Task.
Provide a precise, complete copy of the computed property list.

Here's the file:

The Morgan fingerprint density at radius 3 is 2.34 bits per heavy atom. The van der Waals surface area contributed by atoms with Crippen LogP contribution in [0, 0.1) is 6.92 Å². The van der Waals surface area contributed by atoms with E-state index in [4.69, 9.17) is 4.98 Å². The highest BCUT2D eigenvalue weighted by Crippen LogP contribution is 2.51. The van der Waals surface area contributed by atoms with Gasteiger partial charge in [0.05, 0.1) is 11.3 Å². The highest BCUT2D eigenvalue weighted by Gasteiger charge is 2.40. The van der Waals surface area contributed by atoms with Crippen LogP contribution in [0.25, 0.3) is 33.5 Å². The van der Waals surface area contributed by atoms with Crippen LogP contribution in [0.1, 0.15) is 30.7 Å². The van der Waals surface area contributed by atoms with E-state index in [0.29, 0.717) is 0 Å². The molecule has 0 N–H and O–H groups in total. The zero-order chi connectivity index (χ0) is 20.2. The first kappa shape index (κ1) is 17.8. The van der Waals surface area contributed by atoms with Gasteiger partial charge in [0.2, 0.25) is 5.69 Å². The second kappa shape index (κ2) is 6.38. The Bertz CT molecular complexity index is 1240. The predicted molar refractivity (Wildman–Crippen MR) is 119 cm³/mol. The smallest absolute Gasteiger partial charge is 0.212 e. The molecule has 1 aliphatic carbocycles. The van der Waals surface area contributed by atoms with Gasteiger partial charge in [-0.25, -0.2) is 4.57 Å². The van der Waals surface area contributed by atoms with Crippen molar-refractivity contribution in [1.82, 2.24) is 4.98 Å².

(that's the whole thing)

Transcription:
The Morgan fingerprint density at radius 3 is 2.34 bits per heavy atom. The van der Waals surface area contributed by atoms with Crippen LogP contribution in [0, 0.1) is 6.92 Å². The van der Waals surface area contributed by atoms with E-state index in [4.69, 9.17) is 4.98 Å². The highest BCUT2D eigenvalue weighted by Crippen LogP contribution is 2.51. The van der Waals surface area contributed by atoms with Gasteiger partial charge in [0.05, 0.1) is 11.3 Å². The highest BCUT2D eigenvalue weighted by Gasteiger charge is 2.40. The van der Waals surface area contributed by atoms with Crippen LogP contribution in [0.25, 0.3) is 33.5 Å². The van der Waals surface area contributed by atoms with Crippen LogP contribution in [0.1, 0.15) is 30.7 Å². The van der Waals surface area contributed by atoms with E-state index in [0.29, 0.717) is 0 Å². The molecule has 0 N–H and O–H groups in total. The zero-order chi connectivity index (χ0) is 20.2. The first kappa shape index (κ1) is 17.8. The van der Waals surface area contributed by atoms with Gasteiger partial charge in [0.2, 0.25) is 5.69 Å². The second kappa shape index (κ2) is 6.38. The Bertz CT molecular complexity index is 1240. The predicted molar refractivity (Wildman–Crippen MR) is 119 cm³/mol. The smallest absolute Gasteiger partial charge is 0.212 e. The molecule has 1 aliphatic carbocycles. The van der Waals surface area contributed by atoms with Gasteiger partial charge in [-0.25, -0.2) is 4.57 Å². The van der Waals surface area contributed by atoms with Crippen molar-refractivity contribution in [1.82, 2.24) is 4.98 Å².